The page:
Yui Ikeda, a 30-something hairstylist in west Tokyo, explains the other side of the equation -- why there's enough business to support the huge number of salons.
"For women, especially, getting a cut, color or treatment, is almost part of the daily routine," she says.
"It's not the same for men, but young guys definitely do get their hair cut more often than ten years ago. Perms and highlights too, so that keeps us going.
"It's a competitive trade and we welcome the business, but some of our male customers are, well, a bit too fussy and borderline neurotic about their hair."
Of course, humans have paid attention to hair for millennia, even as they moved from caves to castles to condos. Cutting, coloring, perming, extending or just shaving is now a multi-billion-dollar global industry.
''The most important thing I have to say to you today is that hair matters,'' said Hillary Clinton in a tongue-in-cheek commencement address to graduates at Yale University in May 2001.
“Your hair will send significant messages to those around you. What hopes and dreams you have for the world, but more, what hopes and dreams you have for your hair. Pay attention to your hair, because everyone else will.”
Hair, writes sociologist Anthony Synnott of Montreal’s Concordia University (tongue not in cheek), is perhaps our most powerful symbol of individual and group identity.
“Powerful first because it is physical and therefore extremely personal, and second because, although personal, it is also public rather than private.”
Haircuts are a way to stand out like a peacock or blend in like a chameleon, a universal desire in any concrete jungle, especially in a place like Tokyo, where some girls look like dolls, some guys look like girls, and some Goths look like aliens.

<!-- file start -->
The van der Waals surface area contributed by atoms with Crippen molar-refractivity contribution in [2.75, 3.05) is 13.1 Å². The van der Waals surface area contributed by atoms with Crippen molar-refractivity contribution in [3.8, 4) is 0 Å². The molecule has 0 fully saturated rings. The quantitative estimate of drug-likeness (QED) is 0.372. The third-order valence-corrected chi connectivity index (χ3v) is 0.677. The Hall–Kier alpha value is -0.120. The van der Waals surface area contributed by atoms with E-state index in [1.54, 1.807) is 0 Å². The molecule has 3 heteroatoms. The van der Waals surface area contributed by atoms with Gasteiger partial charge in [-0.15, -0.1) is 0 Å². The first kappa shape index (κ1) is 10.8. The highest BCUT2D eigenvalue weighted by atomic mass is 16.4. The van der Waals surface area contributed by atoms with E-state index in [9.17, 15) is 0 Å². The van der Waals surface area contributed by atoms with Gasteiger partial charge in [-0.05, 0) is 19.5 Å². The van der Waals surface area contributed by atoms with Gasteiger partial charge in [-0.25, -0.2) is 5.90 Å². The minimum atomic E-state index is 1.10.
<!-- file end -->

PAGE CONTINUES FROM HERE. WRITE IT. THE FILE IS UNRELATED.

“If you have experience with Japanese people or culture you know they are quiet people,” says Fabio Alfano, director and president of Sin Den in Jingumae.
“But they like to expose themselves in the way they look -- conservative, fashionable, elegant, and ‘extreme.’”
End of days?
But here’s a hair-raising thought -- Tokyo’s run as haircut capital of Asia could be coming to an end, thanks to the combined pressures of a declining number of customers and a hopelessly sluggish economy.
Japan’s population is expected to drop to 86 million in 2060 from the current 128 million. Currently, its debt is twice Gross Domestic Product and climbing. Fewer people translates to fewer haircuts.
And if you believe The Hair Index, the offbeat indicator that suggests people spend less on coiffing during tough economic times, then Tokyo’s legion of salons could be on the endangered list.
Tomoya Kosugi, my stylist at Tony Tanaka in Ebisu (who used to work in L.A. but who’s no Michael), sees the writing on the wall (or the future in the clippings).
“It’s going down because there are fewer beauty shops targeting young people,” he says. “With the declining birthrate, I think there will be fewer hair salons.”
So the next time you’re out for a walk in Tokyo, take a minute to scan the cityscape for its Hair Saloons, A Cut Aboves and Triple Napalm Bombs.
Maybe snap a few pictures and share them on Facebook, Instagram or wherever. You could be witnessing and documenting the death throes of a once-thriving trade.
The opinions expressed in this commentary are solely those of C. James Dale.